28 Need behind the StudyEarlier similar studies consider that the two campaigns(good and bad) propagate exactly the same wayEarlier studies study influence maximizationPresent study – Competing campaigns have different acceptance rates. Also, one campaign starts in response to the other. Hence, campaign of last player is started with a delayPresent study – Addresses influence limitation as opposed to maximization
29 Methodology and Definitions Social network can be modeled as a directed graphpv,w = Used to model the direct influence v has on wL – Limiting Campaign; C – Bad CampaignIndependent Cascade Model:One of the most basic and well-studied diffusion modelsWhen a node v first becomes active in time step t, it has a single chance to activate each currently inactive neighbor w. If v is successful in activation, w becomes active at time step t+1. v cannot make further attempts after time tIf w has incoming edges from multiple newly activated nodes, their attempts are sequenced in an arbitrary order
30 Methodology and Definitions Influence Diffusion Models used in the paper:Model diffusion of two cascades evolving simultaneously in a network. Let L and C be the two campaigns.Multi-Campaign Independent Cascade Model (MCICM)Similar to ICM. If two or more nodes try to activate node w at the same time, at most one of them succeeds with probability pL,v,w (or pC,v,w)Assumption: If good and bad campaigns both reach a node at same time, good is preferred over bad (High Effectiveness Property)Campaign-Oblivious Independent Cascade Model (COICM)Unlike MCICM, no matter what information reaches node v, it forwards it to it’s neighbor w with probability pv,w
31 Problem Definition Eventual Influence Limitation problem: Minimizing the number of nodes that end up adopting campaign C when information cascades from both the campaigns are over.To solve this problem, authors assume MCICM as the model of communicationCampaign C starts spreading bad news starting at node n. This is detected with a delay r. Limiting Campaign L is hence initiated after r
32 Eventual Influence Limitation (EIL) Suppose C starts spreading bad information which is detected after time r. Given a budget k, select AL seeds for initial activation of L such that expected number of nodes adopting C is limitedSimplification: Consider only a single source of bad information i.e., | AC |=1. Also, considering high- effectiveness property, pL,v,w = 1Despite the simplification, problem is still NP-Hard. Authors prove NP-Hardness of the problem by considering Set Cover as a special case of EIL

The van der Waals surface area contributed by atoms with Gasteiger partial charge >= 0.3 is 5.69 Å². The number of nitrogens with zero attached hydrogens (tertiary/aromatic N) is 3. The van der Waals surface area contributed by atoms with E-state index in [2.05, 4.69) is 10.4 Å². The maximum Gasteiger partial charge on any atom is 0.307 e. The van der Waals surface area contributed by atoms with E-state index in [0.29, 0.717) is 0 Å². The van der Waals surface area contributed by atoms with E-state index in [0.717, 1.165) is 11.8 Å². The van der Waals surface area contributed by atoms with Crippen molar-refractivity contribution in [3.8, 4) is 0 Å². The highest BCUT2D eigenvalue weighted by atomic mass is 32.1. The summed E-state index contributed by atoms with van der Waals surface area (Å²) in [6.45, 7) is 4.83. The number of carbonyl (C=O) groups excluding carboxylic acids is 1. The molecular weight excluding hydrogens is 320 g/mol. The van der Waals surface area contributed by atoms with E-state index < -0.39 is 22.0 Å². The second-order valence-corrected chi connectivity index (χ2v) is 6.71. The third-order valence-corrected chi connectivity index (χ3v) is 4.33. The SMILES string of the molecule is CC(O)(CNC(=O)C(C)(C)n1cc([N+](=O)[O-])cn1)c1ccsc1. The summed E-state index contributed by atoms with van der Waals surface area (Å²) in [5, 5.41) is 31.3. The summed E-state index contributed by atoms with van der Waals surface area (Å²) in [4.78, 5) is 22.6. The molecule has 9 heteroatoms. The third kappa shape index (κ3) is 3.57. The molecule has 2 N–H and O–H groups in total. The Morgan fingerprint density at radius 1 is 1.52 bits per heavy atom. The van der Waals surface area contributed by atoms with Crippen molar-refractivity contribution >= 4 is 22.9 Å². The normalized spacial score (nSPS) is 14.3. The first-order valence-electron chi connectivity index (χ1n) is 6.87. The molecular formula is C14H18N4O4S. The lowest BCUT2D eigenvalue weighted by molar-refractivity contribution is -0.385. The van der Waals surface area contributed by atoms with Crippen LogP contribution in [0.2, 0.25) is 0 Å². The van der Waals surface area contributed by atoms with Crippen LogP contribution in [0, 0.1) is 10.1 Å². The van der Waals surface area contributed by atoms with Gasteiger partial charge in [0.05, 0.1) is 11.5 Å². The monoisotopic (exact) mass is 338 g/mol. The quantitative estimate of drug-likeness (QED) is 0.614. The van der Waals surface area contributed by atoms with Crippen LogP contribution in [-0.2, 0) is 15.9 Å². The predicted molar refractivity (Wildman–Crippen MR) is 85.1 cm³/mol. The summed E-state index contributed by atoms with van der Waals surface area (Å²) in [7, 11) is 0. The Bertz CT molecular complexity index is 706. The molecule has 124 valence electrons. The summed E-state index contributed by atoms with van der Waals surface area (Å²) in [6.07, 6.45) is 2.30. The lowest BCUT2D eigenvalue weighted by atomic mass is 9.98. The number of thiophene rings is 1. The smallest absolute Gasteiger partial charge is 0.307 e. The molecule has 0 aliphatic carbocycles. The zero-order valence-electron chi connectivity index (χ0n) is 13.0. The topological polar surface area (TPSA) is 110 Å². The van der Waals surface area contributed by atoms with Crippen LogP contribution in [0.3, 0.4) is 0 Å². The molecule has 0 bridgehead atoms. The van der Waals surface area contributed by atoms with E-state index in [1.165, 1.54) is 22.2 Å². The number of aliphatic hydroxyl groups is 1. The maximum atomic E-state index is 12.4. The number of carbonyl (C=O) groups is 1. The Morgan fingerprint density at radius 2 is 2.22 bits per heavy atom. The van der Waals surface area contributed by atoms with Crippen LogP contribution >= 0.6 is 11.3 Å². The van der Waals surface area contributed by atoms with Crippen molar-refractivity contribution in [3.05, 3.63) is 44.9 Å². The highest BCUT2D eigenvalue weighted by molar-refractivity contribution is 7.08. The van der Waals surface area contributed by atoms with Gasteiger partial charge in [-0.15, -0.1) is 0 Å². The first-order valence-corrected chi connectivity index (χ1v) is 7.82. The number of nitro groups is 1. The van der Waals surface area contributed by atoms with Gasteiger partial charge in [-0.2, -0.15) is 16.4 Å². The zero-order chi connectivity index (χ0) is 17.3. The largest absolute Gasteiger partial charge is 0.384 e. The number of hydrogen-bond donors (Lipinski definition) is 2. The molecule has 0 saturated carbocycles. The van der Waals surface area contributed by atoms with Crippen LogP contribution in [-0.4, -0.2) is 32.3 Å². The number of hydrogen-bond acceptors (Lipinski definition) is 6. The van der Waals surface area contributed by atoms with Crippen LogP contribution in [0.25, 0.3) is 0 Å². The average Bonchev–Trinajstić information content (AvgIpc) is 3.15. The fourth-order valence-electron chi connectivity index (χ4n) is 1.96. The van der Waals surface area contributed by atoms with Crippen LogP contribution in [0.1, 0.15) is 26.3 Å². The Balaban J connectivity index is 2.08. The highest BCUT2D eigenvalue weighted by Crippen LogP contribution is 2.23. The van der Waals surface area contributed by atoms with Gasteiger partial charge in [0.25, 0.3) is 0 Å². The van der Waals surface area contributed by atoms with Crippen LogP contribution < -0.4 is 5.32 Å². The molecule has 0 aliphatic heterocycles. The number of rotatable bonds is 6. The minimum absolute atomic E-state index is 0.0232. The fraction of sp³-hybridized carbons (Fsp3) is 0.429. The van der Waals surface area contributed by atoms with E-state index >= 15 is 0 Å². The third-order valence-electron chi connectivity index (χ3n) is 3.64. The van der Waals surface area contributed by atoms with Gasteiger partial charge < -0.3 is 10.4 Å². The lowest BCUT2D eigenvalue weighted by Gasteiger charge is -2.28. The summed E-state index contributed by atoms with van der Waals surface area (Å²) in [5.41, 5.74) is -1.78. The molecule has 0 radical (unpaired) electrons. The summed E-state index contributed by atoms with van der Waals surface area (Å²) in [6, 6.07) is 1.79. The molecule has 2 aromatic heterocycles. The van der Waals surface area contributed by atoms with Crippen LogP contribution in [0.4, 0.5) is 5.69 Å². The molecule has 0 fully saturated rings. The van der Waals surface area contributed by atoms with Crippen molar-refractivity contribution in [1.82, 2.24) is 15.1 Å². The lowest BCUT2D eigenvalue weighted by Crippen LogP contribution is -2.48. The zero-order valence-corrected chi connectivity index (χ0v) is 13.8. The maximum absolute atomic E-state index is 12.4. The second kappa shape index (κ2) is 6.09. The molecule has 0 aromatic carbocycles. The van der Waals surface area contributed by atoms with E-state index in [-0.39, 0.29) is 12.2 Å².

33 General Influence Spread In order to save (3), do we need to save both (1) & (2)? NO. If L can reach (3) before C, (3) can never be infected. If L reaches node (1) by r = 1, it will be saved. In this case, L will reach (3) at r = 2 and even if (2) is not saved, that still guarantees that (3) will be saved. Conclusion: Saving nodes along shorter path to target is sufficient to save the target.
34 Solutions for Eventual Influence Limitation EIL is NP-Hard. Hence, greedy approximation can give a polynomial time solution to EILBut, greedy approach is also too costly in real world networkSolution? Consider other alternatives to greedy:Degree CentralityEarly InfecteesRun a number of simulations of infection spread from S (start node for C) and select nodes infected at time step r in decreasing orderLargest InfecteesChoose seeds that are expected to infect highest number of nodes if they were infected. Run number of simulations from S and if node I is in path from S to nodes n[k], we increase value of I by k. Return in decreasing order the nodes having highest value.